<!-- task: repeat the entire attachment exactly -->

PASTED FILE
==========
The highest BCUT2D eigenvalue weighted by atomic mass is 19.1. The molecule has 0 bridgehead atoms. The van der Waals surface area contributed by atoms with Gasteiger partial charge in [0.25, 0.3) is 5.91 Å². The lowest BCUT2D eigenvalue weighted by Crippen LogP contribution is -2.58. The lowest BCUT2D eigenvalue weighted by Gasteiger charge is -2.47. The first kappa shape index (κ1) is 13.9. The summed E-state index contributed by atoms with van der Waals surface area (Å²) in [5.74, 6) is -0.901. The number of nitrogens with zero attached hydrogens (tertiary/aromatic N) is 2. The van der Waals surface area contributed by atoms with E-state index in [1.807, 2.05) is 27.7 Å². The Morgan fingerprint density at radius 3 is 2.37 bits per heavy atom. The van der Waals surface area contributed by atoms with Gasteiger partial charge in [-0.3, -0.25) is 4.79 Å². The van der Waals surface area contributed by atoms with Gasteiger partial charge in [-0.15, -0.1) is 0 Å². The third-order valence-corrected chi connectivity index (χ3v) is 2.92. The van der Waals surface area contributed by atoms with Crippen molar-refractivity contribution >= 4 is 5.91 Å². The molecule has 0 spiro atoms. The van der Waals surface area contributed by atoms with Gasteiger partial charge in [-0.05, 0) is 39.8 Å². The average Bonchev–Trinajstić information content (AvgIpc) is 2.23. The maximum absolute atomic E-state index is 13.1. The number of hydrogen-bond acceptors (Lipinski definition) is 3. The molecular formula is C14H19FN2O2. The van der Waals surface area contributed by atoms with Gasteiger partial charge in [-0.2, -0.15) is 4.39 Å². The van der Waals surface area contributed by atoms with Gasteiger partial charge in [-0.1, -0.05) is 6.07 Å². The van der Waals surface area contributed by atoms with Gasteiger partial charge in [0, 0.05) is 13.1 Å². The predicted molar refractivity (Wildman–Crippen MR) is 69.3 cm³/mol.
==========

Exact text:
The highest BCUT2D eigenvalue weighted by atomic mass is 19.1. The molecule has 0 bridgehead atoms. The van der Waals surface area contributed by atoms with Gasteiger partial charge in [0.25, 0.3) is 5.91 Å². The lowest BCUT2D eigenvalue weighted by Crippen LogP contribution is -2.58. The lowest BCUT2D eigenvalue weighted by Gasteiger charge is -2.47. The first kappa shape index (κ1) is 13.9. The summed E-state index contributed by atoms with van der Waals surface area (Å²) in [5.74, 6) is -0.901. The number of nitrogens with zero attached hydrogens (tertiary/aromatic N) is 2. The van der Waals surface area contributed by atoms with E-state index in [1.807, 2.05) is 27.7 Å². The Morgan fingerprint density at radius 3 is 2.37 bits per heavy atom. The van der Waals surface area contributed by atoms with Gasteiger partial charge in [-0.3, -0.25) is 4.79 Å². The van der Waals surface area contributed by atoms with Gasteiger partial charge in [-0.15, -0.1) is 0 Å². The third-order valence-corrected chi connectivity index (χ3v) is 2.92. The van der Waals surface area contributed by atoms with Crippen molar-refractivity contribution >= 4 is 5.91 Å². The molecule has 0 spiro atoms. The van der Waals surface area contributed by atoms with Gasteiger partial charge in [-0.05, 0) is 39.8 Å². The average Bonchev–Trinajstić information content (AvgIpc) is 2.23. The maximum absolute atomic E-state index is 13.1. The number of hydrogen-bond acceptors (Lipinski definition) is 3. The molecular formula is C14H19FN2O2. The van der Waals surface area contributed by atoms with Gasteiger partial charge in [-0.2, -0.15) is 4.39 Å². The van der Waals surface area contributed by atoms with Gasteiger partial charge in [-0.1, -0.05) is 6.07 Å². The van der Waals surface area contributed by atoms with Gasteiger partial charge in [0, 0.05) is 13.1 Å². The predicted molar refractivity (Wildman–Crippen MR) is 69.3 cm³/mol.